C. K. Nayudu and Anti-colonial Resistance through Cricket
One of the consistent refrains running through European knowledge of Indian physicality was the latter’s inferiority. Indians, especially the Bengalis, were often portrayed as physically and hence intellectually incapable of keeping pace with the strides of modern civilization.
The stereotype proved humiliating for groups of Indians who, from the mid-nineteenth century, strove to dispel this myth of the physical downfall of a once proud culture. Numerous akharas (gymnasiums) sprang up across India, mostly in modern-day Bengal and Uttar Pradesh.
Quite a few political leaders and associations espoused the cause of cultivating strong physique in retaliation to European criticism of Indian fragility. A strong body started carrying nationalist connotation.
The physical culture movement grew strong in the late nineteenth century, but its political overtone moderated in the 1910s as Indian politics entered the non-violent phase. Yet, a sportsperson having a well-built body and a strong-willed mind evoked appreciation bordering on awe, which is nowhere better manifested than in the response to Nayudu’s body and attitude.
Biographies and the media have consistently highlighted the majesty of Nayudu’s gait, his proclivity to strict discipline and imposing leadership. “Eskari” shares a story in which a navy captain with no knowledge or interest in cricket recognised Nayudu at a dinner party simply by finding his hand signal to a waiter similar to that of a skipper to his players at a cricket field! Wisden described India’s first Test captain as “tall and well proportioned”, “possessed of supple and powerful wrists and a very good eye”.
A tall, dark man with sharp features, he supposedly never touched a drop of alcohol and was a pure vegetarian, yet he was capable of hitting sixes against any bowler.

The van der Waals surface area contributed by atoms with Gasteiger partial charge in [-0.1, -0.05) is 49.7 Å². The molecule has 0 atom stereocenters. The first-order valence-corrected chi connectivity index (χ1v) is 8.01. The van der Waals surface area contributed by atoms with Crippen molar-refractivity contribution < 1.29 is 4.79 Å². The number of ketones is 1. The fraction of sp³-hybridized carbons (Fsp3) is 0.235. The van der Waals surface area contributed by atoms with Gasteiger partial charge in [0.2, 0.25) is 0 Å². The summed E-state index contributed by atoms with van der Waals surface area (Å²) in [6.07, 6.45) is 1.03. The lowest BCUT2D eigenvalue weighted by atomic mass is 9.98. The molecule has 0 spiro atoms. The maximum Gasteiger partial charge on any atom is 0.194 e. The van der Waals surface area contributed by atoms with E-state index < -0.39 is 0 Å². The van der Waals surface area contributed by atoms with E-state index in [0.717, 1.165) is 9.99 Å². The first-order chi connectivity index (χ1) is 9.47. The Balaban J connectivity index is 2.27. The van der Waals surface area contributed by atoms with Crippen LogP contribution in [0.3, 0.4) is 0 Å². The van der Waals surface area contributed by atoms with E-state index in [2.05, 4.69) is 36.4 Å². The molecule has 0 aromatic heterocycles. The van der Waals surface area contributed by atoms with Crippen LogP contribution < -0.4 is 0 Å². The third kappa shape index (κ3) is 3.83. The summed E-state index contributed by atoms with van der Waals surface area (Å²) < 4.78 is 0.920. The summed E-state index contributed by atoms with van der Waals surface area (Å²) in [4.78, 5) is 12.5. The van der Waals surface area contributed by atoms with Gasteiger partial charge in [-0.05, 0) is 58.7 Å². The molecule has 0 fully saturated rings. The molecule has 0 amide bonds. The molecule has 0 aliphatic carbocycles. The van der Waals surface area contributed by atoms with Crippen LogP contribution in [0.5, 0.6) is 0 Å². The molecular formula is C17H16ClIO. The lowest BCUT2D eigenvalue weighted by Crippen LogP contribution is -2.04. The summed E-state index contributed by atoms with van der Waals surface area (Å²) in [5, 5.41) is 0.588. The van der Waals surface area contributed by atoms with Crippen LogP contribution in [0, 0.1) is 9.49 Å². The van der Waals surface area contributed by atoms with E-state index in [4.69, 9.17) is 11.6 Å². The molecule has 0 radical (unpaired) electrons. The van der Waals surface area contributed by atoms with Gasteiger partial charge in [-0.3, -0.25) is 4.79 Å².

The “wrists of steel” recur in numerous recollections. What did not get much recognition despite the promise were his legs, which helped him break the Indian high jump record in 1914. In short, Nayudu’s body has been an object of a good deal of discussions, eliciting reverential response nearly every time.
The pure body and the sharp mind aided not only good performances on the field but also promoted a charismatic psychosomatic self which, justified by Nayudu’s aggressive playing style, became a metonymy for resisting colonialism.
Photography played a central part in constructing the magnificence of his personality. A picture showing him cuddling a lion cub during the England tour of 1932 was widely circulated in newspapers and even sold as picture postcard, moulding him into a cast of masculinity otherwise reserved for the robust Europeans.
All his photographs show him either in playing whites, blazers, military uniforms or in an immaculate three-piece suit. Such representations produced an image that embodied the aspirations of both the intellectual bourgeoisie and the working class contrary to the class structure in Pierre Bourdieu’s work on body habitus.
Bourdieu’s work stresses the role of the body in the creation and reproduction of social difference.